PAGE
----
Hundreds of South Bay residents joined Rep. Maxine Waters (CA-43), the city of Gardena, and the Gardena Veteran’s Association last weekend to welcome the iconic Vietnam Veterans Memorial Replica and Mobile Education Center’s “The Wall That Heals” exhibit to Gardena.
Waters has worked with the Vietnam Veterans Memorial Fund and local officials for nearly two years to bring the traveling replica of the Vietnam War Memorial in Washington, DC to the South Bay for the first time in its history.
“It is with great pride that I welcome ‘The Wall That Heals,’ an extraordinary traveling replica of the Vietnam War Memorial in Washington, D.C. to the South Bay,” Waters said. “The Vietnam War Memorial is a symbol of honor, recognition, and remembrance of the soldiers who sacrificed their lives in service to our democracy. I firmly believe that the residents of this community, and this state, deserve the opportunity to say thank you to some of the bravest Americans who have ever lived. With the help of Gardena Mayor Tasha Cerda, the city council, City Manager Ed Medrano, the Gardena Police Department, Director of Parks and Human Services Kelly Fujio, and other talented volunteers, I am extremely pleased to celebrate the historic arrival of this memorial to the 43rd Congressional District.”
“The Wall That Heals” is a 375-foot-wide, 7.5-foot-tall memorial that lists the names of more than 58,000 service men and women who lost their lives during the Vietnam War. The memorial also includes a mobile education center that features interactive displays such as Hometown Heroes, In Memory of Honor Roll, and the Wall of Faces, which house photographs, artifacts, and memorabilia that provide visitors with a deeper understanding of the legacy and sacrifice of Vietnam War veterans.
The host committee was joined by Judge Vincent Okamoto, a retired United States Army Captain and former Gardena City Councilmember, who delivered the keynote address. As the highest-decorated Japanese American veteran of the Vietnam War, Judge Okamoto is the recipient of a Purple Heart, Distinguished Service Cross, Silver Star, Bronze Star, and the Vietnamese Cross of Gallantry.
Local leaders, veterans service organizations, including the American Legion, the Veterans of Foreign Wars Department of California District 4, and Gardena’s Nisei Memorial VFW Post 1961, and representatives from the Gardena and Torrance Police Departments were also participants in the Welcome Event.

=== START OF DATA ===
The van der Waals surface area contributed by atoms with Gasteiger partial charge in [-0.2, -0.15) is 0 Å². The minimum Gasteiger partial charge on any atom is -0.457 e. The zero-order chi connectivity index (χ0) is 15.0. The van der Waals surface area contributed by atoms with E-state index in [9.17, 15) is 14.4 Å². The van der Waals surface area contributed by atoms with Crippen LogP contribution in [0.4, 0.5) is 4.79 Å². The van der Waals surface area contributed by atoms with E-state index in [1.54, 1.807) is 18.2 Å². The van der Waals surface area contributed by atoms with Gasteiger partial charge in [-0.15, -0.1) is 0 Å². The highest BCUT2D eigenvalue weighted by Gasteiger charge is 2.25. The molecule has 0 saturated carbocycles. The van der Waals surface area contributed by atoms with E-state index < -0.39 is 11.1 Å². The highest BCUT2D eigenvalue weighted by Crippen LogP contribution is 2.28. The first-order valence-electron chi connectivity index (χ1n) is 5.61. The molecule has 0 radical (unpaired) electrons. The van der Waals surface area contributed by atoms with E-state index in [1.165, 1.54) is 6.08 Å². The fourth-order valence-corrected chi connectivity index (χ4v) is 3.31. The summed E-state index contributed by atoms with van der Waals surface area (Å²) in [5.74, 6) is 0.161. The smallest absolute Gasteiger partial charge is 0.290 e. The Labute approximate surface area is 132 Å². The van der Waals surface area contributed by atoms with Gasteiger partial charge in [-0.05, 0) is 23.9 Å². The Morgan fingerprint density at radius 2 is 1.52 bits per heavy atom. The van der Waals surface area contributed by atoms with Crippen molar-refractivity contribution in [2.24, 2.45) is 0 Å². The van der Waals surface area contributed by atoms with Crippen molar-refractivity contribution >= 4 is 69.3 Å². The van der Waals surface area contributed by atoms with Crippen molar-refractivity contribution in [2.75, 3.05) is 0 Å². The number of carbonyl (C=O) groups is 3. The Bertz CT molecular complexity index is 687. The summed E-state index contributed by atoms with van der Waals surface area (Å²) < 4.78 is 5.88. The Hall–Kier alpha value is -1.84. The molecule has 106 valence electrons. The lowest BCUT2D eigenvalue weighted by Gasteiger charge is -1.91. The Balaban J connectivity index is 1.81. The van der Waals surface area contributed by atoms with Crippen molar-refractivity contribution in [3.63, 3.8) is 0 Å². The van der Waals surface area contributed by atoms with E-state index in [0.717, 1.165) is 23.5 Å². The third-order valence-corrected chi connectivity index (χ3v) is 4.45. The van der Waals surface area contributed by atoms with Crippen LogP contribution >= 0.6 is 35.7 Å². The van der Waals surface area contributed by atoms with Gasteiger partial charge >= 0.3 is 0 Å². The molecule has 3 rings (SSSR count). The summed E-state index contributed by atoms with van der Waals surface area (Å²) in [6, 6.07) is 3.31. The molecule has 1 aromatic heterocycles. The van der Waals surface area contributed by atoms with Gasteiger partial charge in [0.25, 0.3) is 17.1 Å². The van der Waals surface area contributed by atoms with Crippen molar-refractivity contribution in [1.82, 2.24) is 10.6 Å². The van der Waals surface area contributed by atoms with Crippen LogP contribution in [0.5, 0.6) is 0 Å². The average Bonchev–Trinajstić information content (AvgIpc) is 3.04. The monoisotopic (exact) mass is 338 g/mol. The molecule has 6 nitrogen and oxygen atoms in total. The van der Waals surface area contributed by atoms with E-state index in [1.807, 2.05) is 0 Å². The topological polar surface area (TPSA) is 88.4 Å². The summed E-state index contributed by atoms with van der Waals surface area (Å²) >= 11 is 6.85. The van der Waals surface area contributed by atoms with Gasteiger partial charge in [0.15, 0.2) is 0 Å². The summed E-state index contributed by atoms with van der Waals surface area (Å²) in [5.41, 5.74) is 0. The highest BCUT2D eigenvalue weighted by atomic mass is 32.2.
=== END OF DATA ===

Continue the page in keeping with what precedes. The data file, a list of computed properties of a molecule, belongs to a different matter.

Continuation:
During her remarks as the honorary chair of the host committee, Waters discussed the importance of “paying tribute to local Vietnam veterans in a meaningful and powerful way” throughout the 13-year 50th Anniversary Commemorative period, which extends through Veterans Day 2025.
“In my opinion, full and appropriate recognition of our Vietnam Veterans is long overdue,” Waters added. “Our service men and women often returned home to communities conflicted about the reasons for that war, in a country so far away. Many veterans have spoken about how difficult this was, and how much harder the feeling of being ignored and isolated by their home communities made the healing process. I want all of the Vietnam Veterans to know, even if you’ve never been told before, that this country appreciates you, we respect you, and we love you.”
At the ceremony, Waters presented nearly 40 Vietnam War veterans with an official 50th Anniversary Commemorative Lapel Pin from the U.S. Department of Defense (DOD) during the Welcome Event. They will also receive certificates of recognition for their service to our country from her Los Angeles Office. She also obtained the American flag that flew over the United States Capitol Building on March 15, 2018 in order to commemorate the “The Wall That Heals” visit. The flag, which flew on the South Side of Mas Fukai Park, was dedicated with the quote “in honor of ‘The Wall That Heals’ visit to the City of Gardena, April 2018.”